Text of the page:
Italy therefore starts again. Thanks to vaccinations, the economic recovery looks “robust” in 2021 with GDP going up to + 4.3%, to then settle at + 4% in 2022. The International Monetary Fund certifies, at the end of the consultations for the ‘Article Iv, the restart of the beautiful country and invites the authorities to leave the aid put in place until the recovery has taken off.
There are signs of improvement in many sectors. L’SME services index, which monitors the performance of the sector, rose in May above analysts’ expectations to 53.1, signaling a return to above 50, the watershed between economic growth and contraction.
On the front ofindustry, the Confindustria Study Center notes a recovery in production in April and May and above all a growing optimism among companies. Indeed, the confidence index rose to its highest levels since autumn 2017 and low inventories and accelerating demand signal further recovery of activity also in the summer months.
Despite the succession of positive, economic and health indications with the slowdown in infections and hospitalizations, the president of Confindustria Carlo Bonomi calls for caution on the health front. “We must not let our guard down: the widespread feeling that is evident is that the worst is over, but I think instead that June and July will be two fundamental months in the fight against Covid”, he says, aware that economic recovery depends on the fight against the virus.
Along the same lines, the IMF which, while revising Italy’s growth estimates for 2021 and 2022 from the previous + 4.2% and + 3.6%, observes: “uncertainty remains” and the country’s economic outlook depends “on the progress of the pandemic, on the extent of the structural changes it will produce but also on the effectiveness of economic and health policies”.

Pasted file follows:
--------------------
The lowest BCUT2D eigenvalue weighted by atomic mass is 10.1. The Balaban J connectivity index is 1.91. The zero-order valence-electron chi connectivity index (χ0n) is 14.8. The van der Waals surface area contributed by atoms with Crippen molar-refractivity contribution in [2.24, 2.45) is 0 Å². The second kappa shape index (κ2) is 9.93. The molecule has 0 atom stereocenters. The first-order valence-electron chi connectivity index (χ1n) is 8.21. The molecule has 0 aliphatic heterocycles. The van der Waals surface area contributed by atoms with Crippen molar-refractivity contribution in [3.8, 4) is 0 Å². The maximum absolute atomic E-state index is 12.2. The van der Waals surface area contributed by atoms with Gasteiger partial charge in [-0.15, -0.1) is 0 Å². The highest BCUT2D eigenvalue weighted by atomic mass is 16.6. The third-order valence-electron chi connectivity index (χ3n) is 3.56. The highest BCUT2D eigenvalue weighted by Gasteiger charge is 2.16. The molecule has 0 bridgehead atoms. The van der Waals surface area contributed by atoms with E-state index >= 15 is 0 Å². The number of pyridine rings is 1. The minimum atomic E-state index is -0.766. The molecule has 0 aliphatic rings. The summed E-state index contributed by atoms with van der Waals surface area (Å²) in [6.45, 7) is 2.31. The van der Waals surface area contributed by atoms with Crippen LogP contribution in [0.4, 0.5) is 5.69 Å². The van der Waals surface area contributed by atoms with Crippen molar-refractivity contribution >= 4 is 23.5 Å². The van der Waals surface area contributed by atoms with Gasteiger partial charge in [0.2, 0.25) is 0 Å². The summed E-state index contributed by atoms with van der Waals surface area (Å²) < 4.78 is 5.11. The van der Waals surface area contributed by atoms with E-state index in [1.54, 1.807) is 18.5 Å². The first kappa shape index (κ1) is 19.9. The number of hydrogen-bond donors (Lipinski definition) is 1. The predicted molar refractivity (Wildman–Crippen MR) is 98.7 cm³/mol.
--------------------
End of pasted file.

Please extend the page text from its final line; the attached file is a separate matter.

The Fund therefore warns about the risk of cheap scars long-term “considerable”, citing among the risks the “speed at which the virus will be defeated” but also the maintenance of favorable financial conditions and the adequate implementation of the Recovery Plan, in addition to the political impetus for structural reforms.
“If these long-term risks materialize, the weaknesses of the high public debt could be exacerbated”, warns the IMF, forecasting a deficit of 11.8% for this year with a worsening public debt of 159.9%. compared to the June estimates when he assumed a debt of 157.1% and a deficit of 8.8%.
The IMF recommends Italy to continue using the budgetary policy to act as a buffer to the effects of the pandemic “through targeted temporary measures, together with a credible plan for a significant reduction in public debt in the medium term”.
Praising the measures put in place against Covid because they helped preserve the structure of the economy, Washington experts still call for attention: they could in fact have masked the extent of the financial weaknesses of companies and those of the job market.
On the latter front, the Fund notes as “the rotation on the labor market should resume once the health crisis has receded and the ban on layoffs is phased out. Extensive retraining programs along with labor market reforms and networks of Enhanced social protection will be essential to increase productivity and bring more women and young people into the workforce. “
Finally, attention must also be kept high on the financial system which, despite having shown itself to be “resilient”, has – observes the IMF – a non-performing loan ratio above the average of the euro area as well as a high exposure to Italy’s sovereign debt. .